Last week we announced three new climate change policies designed to help decarbonise our economy whilst still allowing it to grow, through utilising Britain’s natural advantages: our intellectual capital, our financial capital, our enterprising spirit, as well as our public willingness to act on climate change:
Green technology Incubators will allow more of our finest research minds to actualise their ideas in to viable businesses. We have some of the finest research universities in the world, yet in Britain today, we are concerned that is much too difficult to turn bright ideas into a working enterprise. We have seen too many great technologies fail to reach the market, getting caught in the trap between a great idea and a viable company.
Secondly, last week we announced our intention to establish the world’s first dedicated trading market for companies focused on green technology. Britain is privileged to have access to some of the world’s finest financial minds and investors in the City of London. The Green Environmental Market is designed to help London become the world’s leading centre for the listing and trading of companies in the field of environmental technology. GEM will build upon the success of AIM (Alternative Investment Market) in attracting green technology companies, but have its own distinct identity and listing criteria.
Thirdly, we proposed introducing new Green Individual Savings Accounts, which will enable the public to save more than they currently are allowed tax free, provided these funds are being only invested in environmentally friendly companies. These Green ISAs – or GISAs – will engage the public in a new way in the issues around climate change – and show them very clearly the economic benefits of green investment. And by providing lucrative new sources of that investment, Green ISAs will create a race to the top by incentivising businesses to adopt environmentally friendly policies.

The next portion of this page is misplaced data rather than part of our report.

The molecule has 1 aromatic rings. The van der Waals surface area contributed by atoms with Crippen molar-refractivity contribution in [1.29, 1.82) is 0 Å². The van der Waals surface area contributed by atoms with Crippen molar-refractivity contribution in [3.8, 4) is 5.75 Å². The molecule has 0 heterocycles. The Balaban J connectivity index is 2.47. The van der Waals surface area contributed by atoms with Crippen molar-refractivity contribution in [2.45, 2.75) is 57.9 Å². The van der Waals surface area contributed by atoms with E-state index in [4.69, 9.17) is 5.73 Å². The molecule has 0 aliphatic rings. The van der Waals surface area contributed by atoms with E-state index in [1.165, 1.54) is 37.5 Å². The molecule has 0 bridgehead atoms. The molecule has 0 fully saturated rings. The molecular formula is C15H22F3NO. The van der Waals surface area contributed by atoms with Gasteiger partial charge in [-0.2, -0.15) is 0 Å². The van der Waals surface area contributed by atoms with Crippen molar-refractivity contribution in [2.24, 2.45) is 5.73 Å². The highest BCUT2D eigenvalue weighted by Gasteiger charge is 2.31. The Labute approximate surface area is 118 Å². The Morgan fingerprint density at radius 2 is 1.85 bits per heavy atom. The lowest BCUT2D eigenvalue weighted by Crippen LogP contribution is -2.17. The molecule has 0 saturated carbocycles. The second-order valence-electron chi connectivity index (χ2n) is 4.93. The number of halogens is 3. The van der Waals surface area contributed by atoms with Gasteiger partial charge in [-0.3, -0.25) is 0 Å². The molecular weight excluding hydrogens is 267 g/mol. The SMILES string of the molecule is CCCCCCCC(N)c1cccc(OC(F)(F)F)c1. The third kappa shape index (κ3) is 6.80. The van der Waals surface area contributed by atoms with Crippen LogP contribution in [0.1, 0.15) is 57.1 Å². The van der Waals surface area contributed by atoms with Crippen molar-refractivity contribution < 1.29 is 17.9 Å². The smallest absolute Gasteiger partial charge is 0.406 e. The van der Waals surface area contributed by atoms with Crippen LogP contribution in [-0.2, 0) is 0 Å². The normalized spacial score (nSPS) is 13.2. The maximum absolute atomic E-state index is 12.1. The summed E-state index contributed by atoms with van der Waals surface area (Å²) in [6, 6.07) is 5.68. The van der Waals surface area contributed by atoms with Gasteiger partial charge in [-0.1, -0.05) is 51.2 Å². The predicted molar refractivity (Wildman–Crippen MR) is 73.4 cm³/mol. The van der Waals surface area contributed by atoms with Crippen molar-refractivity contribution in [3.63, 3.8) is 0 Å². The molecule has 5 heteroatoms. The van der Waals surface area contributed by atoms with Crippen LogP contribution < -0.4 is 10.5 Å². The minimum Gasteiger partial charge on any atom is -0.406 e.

These are the kind of policies that we believe will allow Britain to deliver on our Climate Change Bill commitments. These are the policies that will deliver dynamic industrial change and create hundreds of thousands of new jobs in the UK economy.
As Jonathon Porritt has acknowledged, there has been some progress.
The Government has already ‘adopted’ our policy of transferring the Air Passenger Duty from individual passengers to the whole flight, so as to incentivise the airlines to fill their planes and thus reduce the carbon pollution per person to as low as possible.
It now appears that the Government may also be adopting out feed in tariff policy. Imitation is the sincerest form of flattery.
It is an extraordinary fact that, in an age of concern over energy security, over two thirds of the energy created in a traditional hydrocarbon power plant is lost, primarily up the chimney, as waste heat. To deal with this, we have announced our intention to introduce a Waste Heat Levy, to incentivise large energy producers and users to make use of their waste heat.
And then there’s our plan for a ‘Carbon Levy’, which will be a tax on carbon intensive energy production, to replace existing ‘Climate Change Levy’ – which has a great brand name, but which is unfortunately just a non-discriminating tax on industry’s use of electricity, regardless of its origins.
That’s what central government should be doing.
We need to put a price on carbon across the economy. We must ensure that the carbon costs of all activities are factored in to the policy making process. The present way in which the Government treats carbon costs as off balance-sheet would do credit to Enron.